In N. alpina, Marchelli and Gallo (2006) did not find clear cpDNA haplotypic divides in Chilean populations, and their data suggest a northward postglacial colonization of the Andes from a single southern refugium located around 39°45′S in the Andes. Our results partially support this colonization trend with a slight increase in diversity to the south (Table 4) and lack of spatially explicit groups of populations (Fig. 3). However, there is a marked increase in genetic diversity in populations Recinto (24) and Nahuelbuta (25), in the same area where we proposed the refugium for N. obliqua and Carrasco et al. (2009) proposed a refugium for N. alpina. Thus, this area becomes a plausible refugium for this species as well (Fig. 6B). Additionally, Carrasco et al. (2009) proposed a southern refugium located in the Coastal Range south of 40°00′S, which could have also contributed with seeds and pollen to the northward postglacial colonization of the Andes. Our data also agree with these findings, as population Llancacura (31) at 40°17′S presents the highest A value for N. alpina in the south (Table 4).

The population genetics of N. glauca (which mostly occurs in intermediate elevations in both mountain ranges) was probably only mildly influenced by the climatic changes since the last glaciation. Our data indicate that the limited genetic structure of this species is due to two very isolated populations (Fig. 1): the northernmost population Loncha (33), from the highlands of the Coastal Range, and the southernmost population Quilleco (40), from 100 km south of the main geographical range of the species (Le-Quesne and Sandoval 2001). The large and heavy N. glauca seeds make it difficult to believe that Quilleco (40) is the result of a 100-km dispersal event. More likely, there were small N. glauca stands in the Andean foothills and Central Valley connecting all the populations of the species during the LGM about 20,000 years ago when moist conditions at low elevations were ideal for maintaining Nothofagus forest. Drier conditions could have caused most of the populations to gradually disappear in the area, except Quilleco (40). Moreover, this population has been isolated from other putative N. glauca populations in the area by the great alluvial cone of Lake Laja deposited in the Laja valley about 10,000 years ago (Thiele et al. 1998).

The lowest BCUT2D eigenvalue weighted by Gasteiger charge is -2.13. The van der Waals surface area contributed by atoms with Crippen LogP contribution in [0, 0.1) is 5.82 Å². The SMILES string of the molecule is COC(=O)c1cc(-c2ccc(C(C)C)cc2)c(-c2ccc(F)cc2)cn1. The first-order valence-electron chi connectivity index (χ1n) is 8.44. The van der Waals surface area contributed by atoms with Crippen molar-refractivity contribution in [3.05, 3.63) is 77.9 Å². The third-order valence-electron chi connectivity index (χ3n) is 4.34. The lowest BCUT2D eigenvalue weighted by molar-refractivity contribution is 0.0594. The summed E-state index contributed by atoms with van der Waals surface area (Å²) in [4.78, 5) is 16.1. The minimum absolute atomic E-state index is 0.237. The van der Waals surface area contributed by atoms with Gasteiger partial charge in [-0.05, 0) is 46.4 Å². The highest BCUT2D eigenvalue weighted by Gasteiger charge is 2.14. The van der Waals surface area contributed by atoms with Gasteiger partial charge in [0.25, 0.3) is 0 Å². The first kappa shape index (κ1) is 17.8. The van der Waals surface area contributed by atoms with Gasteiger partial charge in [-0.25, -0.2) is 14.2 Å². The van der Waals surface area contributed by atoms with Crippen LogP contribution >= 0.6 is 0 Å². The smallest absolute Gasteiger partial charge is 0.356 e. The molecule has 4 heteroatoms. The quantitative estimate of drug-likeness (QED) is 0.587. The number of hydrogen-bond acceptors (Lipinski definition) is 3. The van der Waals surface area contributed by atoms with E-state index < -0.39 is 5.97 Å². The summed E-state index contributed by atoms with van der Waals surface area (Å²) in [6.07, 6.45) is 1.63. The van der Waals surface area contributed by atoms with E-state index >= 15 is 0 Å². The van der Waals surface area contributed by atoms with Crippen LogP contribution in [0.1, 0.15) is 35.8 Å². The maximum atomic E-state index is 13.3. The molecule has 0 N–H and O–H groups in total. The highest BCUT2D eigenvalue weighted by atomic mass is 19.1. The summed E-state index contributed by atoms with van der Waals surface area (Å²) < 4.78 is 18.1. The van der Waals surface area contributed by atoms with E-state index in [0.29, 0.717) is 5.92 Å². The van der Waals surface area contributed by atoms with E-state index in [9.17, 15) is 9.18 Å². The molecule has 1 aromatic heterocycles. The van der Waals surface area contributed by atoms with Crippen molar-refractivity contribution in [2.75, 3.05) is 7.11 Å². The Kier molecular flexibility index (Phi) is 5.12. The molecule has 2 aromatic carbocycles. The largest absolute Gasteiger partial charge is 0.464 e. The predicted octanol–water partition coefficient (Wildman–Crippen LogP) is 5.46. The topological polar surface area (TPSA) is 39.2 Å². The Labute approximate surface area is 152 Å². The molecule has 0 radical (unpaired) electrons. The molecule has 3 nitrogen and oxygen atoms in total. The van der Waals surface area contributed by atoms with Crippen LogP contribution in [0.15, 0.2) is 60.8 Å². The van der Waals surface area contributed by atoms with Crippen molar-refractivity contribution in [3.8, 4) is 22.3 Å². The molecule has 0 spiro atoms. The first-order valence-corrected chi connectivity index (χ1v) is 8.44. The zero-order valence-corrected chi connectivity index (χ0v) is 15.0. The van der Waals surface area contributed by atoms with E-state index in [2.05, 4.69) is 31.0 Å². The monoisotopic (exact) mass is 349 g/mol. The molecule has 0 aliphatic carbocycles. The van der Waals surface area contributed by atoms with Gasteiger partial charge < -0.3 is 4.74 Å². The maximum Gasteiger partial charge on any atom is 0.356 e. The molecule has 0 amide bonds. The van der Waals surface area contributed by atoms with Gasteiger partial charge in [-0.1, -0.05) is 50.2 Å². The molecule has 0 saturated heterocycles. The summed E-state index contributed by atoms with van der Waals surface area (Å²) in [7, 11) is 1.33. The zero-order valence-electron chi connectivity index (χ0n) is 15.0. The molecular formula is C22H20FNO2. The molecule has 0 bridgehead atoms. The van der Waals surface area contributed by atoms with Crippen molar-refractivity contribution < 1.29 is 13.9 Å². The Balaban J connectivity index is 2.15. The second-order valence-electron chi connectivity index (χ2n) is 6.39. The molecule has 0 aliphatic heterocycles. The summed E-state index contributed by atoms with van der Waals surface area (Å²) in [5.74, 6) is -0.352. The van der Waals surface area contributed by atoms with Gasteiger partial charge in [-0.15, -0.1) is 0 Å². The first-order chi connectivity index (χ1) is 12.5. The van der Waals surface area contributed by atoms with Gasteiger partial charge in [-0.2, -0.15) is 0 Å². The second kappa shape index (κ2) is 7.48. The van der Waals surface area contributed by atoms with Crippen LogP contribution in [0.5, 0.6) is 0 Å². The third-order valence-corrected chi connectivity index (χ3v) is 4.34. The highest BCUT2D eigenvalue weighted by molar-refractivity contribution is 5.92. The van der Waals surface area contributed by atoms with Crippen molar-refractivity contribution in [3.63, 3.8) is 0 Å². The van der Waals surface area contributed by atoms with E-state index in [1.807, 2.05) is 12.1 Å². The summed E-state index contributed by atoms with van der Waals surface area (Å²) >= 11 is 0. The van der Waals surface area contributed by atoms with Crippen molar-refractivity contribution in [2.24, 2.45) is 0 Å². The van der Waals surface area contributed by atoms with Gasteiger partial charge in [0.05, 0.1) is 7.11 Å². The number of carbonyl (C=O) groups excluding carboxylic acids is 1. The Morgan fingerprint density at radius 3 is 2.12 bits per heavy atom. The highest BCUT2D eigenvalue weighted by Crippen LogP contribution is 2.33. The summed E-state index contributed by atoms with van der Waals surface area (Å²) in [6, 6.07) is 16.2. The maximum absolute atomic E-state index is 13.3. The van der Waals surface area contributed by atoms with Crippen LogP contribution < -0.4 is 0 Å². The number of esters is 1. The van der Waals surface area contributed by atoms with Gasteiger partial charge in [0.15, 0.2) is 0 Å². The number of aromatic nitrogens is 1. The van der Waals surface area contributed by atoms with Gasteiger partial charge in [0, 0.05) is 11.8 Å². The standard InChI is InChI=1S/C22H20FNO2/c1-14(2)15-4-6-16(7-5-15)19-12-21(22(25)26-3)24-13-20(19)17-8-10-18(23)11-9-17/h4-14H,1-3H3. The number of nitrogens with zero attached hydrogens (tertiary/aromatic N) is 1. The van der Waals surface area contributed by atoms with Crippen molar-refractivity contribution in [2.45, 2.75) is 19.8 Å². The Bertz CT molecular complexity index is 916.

1. Top of page
  2. Abstract
  3. Introduction
  4. Materials and Methods
  5. Results
  6. Discussion
  7. Conclusion
  8. Acknowledgments
  9. Data Accessibility
  10. Conflict of Interest
  11. References

Our results indicate that the levels of neutral genetic variation exhibited by N. obliqua, N. alpina, and N. glauca are high and correspond to the values of other tree species with similar natural histories and ranges of distribution. There is limited, but significant, genetic structure explained by isolation by distance within population continua, geographic isolation of certain populations, and some hypothesized geographic barriers to gene flow. Also, the tendency of these species to form stands with different levels of kinship did not result in significant inbreeding. On the other hand, the evidence of ancient and current hybridization as an important contributor to the intraspecific genetic diversity within the subgenus indicates that it may be a major source of variability and differentiation for the northern populations of N. obliqua. Finally, the patterns of genetic variation that we observed agree with the multiple refugia hypothesis for N. obliqua and N. alpina and suggest several centers of genetic diversity across the areas of distribution for all three species.


  1. Top of page
  2. Abstract
  3. Introduction
  4. Materials and Methods
  5. Results
  6. Discussion